To add a little history to our GeoGuessr trip, we went for a short while to the Birmingham Museum and Art Gallery, a location that I visited a few months ago.
This prison door is from the long since demolished debtors’ prison which was located on the High Street in the city. A panel, which itself looks old, on the door reads:
“This debtors’ prison door stood in High Street, Birmingham, depriving many a poor creature of liberty. Note the bars thro’ which charitable passers-by dropped coins to the inmates”.
The door dates from the eighteenth or nineteenth century, but there’s a disappointing lack of information about the exhibit and how it came to be in the museum. A book from the mid-nineteenth century described what it would have been like in the prison:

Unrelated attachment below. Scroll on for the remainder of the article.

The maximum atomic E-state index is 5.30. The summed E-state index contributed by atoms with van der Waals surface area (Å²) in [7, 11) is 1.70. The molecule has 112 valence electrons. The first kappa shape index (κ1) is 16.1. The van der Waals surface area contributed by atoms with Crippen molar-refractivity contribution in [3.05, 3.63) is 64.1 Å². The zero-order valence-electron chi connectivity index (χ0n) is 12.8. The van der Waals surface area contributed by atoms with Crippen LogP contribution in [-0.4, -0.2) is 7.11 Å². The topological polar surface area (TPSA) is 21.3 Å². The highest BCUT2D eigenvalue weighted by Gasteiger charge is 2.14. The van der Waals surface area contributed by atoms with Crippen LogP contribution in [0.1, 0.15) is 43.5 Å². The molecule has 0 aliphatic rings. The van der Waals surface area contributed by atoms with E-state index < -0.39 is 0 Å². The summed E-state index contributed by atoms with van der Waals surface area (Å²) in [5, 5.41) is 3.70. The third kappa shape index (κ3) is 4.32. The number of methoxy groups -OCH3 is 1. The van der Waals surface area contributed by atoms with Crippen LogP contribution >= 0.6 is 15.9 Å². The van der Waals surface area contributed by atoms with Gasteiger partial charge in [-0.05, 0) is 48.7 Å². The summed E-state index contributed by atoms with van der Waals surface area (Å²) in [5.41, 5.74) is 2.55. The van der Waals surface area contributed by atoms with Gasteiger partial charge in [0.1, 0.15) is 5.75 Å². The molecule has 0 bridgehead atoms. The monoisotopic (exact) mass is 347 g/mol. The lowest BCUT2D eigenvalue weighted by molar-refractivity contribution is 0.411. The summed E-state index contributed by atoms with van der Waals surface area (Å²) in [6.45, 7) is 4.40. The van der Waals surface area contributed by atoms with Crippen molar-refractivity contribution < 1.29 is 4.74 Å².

“The debtors’ prison consists of two parts; one occupied by poor debtors who have lodging free, and the county allowance of bread. The other by master debtors who pay two shillings and sixpence per week each, for their beds, and supply themselves with coals, candles, furniture for their rooms, and every other requisite. Eatables of all sorts are admitted. Ale is limited to one quart per day, or a pint of wine to each man, spirits of all kinds are prohibited. The debtors are locked up at nine o’clock in winter, and half-past nine in summer, but have access to each other’s rooms.”